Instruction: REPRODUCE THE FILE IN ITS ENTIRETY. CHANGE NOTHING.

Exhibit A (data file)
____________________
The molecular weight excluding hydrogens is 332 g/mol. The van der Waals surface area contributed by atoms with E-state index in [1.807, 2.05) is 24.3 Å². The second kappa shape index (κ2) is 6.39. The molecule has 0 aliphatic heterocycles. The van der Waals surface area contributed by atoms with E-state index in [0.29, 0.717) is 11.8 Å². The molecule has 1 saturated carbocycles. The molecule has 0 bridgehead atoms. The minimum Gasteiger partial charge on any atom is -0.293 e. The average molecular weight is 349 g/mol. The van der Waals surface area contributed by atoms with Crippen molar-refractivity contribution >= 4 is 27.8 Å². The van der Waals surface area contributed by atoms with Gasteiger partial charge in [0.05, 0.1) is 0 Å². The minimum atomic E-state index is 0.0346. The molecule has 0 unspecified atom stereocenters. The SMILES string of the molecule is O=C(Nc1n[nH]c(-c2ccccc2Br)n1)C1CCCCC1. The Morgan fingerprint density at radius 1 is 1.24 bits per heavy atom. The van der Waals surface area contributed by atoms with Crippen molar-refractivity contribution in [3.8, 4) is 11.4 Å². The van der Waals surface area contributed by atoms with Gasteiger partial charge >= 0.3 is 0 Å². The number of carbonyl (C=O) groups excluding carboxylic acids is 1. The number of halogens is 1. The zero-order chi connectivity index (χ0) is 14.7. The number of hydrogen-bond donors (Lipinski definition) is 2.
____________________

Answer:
The molecular weight excluding hydrogens is 332 g/mol. The van der Waals surface area contributed by atoms with E-state index in [1.807, 2.05) is 24.3 Å². The second kappa shape index (κ2) is 6.39. The molecule has 0 aliphatic heterocycles. The van der Waals surface area contributed by atoms with E-state index in [0.29, 0.717) is 11.8 Å². The molecule has 1 saturated carbocycles. The molecule has 0 bridgehead atoms. The minimum Gasteiger partial charge on any atom is -0.293 e. The average molecular weight is 349 g/mol. The van der Waals surface area contributed by atoms with Crippen molar-refractivity contribution >= 4 is 27.8 Å². The van der Waals surface area contributed by atoms with Gasteiger partial charge in [0.05, 0.1) is 0 Å². The minimum atomic E-state index is 0.0346. The molecule has 0 unspecified atom stereocenters. The SMILES string of the molecule is O=C(Nc1n[nH]c(-c2ccccc2Br)n1)C1CCCCC1. The Morgan fingerprint density at radius 1 is 1.24 bits per heavy atom. The van der Waals surface area contributed by atoms with Crippen molar-refractivity contribution in [3.8, 4) is 11.4 Å². The van der Waals surface area contributed by atoms with Gasteiger partial charge >= 0.3 is 0 Å². The number of carbonyl (C=O) groups excluding carboxylic acids is 1. The number of halogens is 1. The zero-order chi connectivity index (χ0) is 14.7. The number of hydrogen-bond donors (Lipinski definition) is 2.